USBA/WBA Founder Drew Serrano, producer of the documentary "Breaking All Records", encourages practitioners to gradually increase the difficulty and amount of a material to avoid injury. He suggests that beginners should start with wood boards and increase the amount as technical prowess increases. Once a level of comfort, both physically and mentally, is reached, harder materials such as concrete can be attempted.
There are safety concerns with martial arts breaking, so one should seek out an instructor. The knees and elbows, for instance, have weak and small, but essential bones on them. There are many small bones of the foot and hand which need to be very carefully and slowly conditioned for safety. The tendons run over the knuckles on the fist and many damages can result from being overeager and impatient.
Speed vs. Power vs. Impulse
There are generally two common classifications of breaks: speed breaks and power breaks. There is a third lesser-known classification known as the impulse break.
Speed breaks are breaks where the striking object is not held in place. The only way to break the object is to strike the surface with sufficient speed at a focused point of impact. Sometimes a board to be broken is held lightly between two fingers by a person; an advanced dan test may involve an attempt to break a board as it falls through the air. Regardless of the strength of the striker, the board will only break if it is struck with sufficient velocity.
Another type of "Speed Break" is that which involves breaking a number of objects over a given amount of time. A common time span is 1 minute, but this can vary depending on the material and venue. In competition it is very common for a speed breaking category to limit the time to 8–10 seconds, enabling more competitors to participate. Records and specifics are kept track of by leading martial arts breaking organizations such as the USBA/WBA (United States and World Breaking Associations) and the ISKA (International Sports Karate Association).
Power breaks are breaks where the striking object is supported. Either the break will employ human holders for horizontal, angular, or upward vertical strikes, or the break will require that the objects be stacked for downward vertical strikes. For a stacked break the object is placed on sturdy supporting objects, such as concrete blocks, that are placed on the ground. Many color belt (belts before black belt) promotion testing breaks are power breaks—it is substantially easier for an inexperienced person to muster sufficient energy to break a wooden board with a power break (Note, this is not true for all breaks). The vast majority of these employ human board holders. Often a stronger or more powerful striker may substitute some strength for technique and successfully accomplish the break. Most records that are catalogued are for power breaks. It is very common for black belt tests to use bricks, concrete patio blocks, or several boards stacked on top of supporting objects for challenging downward strikes.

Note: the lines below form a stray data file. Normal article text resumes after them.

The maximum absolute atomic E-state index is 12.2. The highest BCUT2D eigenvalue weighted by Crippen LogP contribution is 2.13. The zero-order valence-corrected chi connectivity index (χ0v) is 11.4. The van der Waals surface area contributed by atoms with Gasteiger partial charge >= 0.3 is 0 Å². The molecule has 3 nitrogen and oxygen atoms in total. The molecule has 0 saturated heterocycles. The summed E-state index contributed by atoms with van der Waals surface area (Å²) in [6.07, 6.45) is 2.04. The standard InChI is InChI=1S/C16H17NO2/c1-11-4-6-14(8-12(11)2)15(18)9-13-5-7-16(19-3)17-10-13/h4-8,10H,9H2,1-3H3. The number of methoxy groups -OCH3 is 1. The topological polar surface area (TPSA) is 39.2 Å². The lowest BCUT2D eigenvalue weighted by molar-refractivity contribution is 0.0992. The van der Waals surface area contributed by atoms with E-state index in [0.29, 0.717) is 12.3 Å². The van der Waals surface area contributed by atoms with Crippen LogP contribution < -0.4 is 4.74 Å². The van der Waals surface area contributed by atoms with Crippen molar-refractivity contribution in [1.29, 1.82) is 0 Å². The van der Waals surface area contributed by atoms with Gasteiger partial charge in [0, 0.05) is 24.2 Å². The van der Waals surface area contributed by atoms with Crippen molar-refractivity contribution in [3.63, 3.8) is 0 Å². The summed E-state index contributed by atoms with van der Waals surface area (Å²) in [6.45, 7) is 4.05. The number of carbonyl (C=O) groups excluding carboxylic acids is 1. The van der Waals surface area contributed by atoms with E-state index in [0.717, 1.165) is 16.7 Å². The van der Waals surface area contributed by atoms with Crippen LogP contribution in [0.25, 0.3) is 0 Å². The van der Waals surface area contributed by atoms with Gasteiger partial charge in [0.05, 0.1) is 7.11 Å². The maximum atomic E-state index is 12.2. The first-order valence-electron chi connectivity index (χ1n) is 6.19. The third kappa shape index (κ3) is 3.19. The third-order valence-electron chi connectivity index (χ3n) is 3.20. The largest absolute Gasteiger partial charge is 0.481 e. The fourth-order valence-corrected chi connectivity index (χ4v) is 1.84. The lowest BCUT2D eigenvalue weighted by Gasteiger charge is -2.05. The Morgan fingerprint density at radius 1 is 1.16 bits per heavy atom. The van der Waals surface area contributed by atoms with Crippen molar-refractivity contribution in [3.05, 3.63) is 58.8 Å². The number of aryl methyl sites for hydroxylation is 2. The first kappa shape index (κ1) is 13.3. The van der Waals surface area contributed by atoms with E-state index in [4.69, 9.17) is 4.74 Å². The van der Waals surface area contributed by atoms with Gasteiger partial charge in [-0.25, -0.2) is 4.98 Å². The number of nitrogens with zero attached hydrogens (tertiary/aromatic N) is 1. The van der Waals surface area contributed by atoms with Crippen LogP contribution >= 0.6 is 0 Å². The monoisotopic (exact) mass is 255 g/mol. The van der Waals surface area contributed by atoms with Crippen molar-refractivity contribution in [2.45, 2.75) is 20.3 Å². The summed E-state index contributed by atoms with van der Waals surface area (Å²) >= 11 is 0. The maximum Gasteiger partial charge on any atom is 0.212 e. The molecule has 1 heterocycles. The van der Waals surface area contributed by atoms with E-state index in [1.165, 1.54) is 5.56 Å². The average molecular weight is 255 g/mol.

Taped boards are sometimes used to lessen the amount of human influence from the holders for a break. It is very difficult to hold a stack of boards more than 4 inches steadily enough for challenging break. Therefore, some strikers will tape a stack of boards together to make a "brick" for their holders to hold. Usually however, test breaks at promotions and events are done without taped boards.
Both the speed and power breaks deliver the energy required to overcome the tensor and flexion forces of the board through mass displacement, where the kinetic energy is given by 1/2 m*v2. That is, either the speed of the striking implement (hand/foot/etc) has to be high enough, or the striker must be strong enough to increase effective mass brought into the break (i.e. his or her body weight) to exceed the brick/board's threshold. For single boards, it is generally easy (as in the casual person has a sufficient reserve of mass) to reach this threshold through a power break.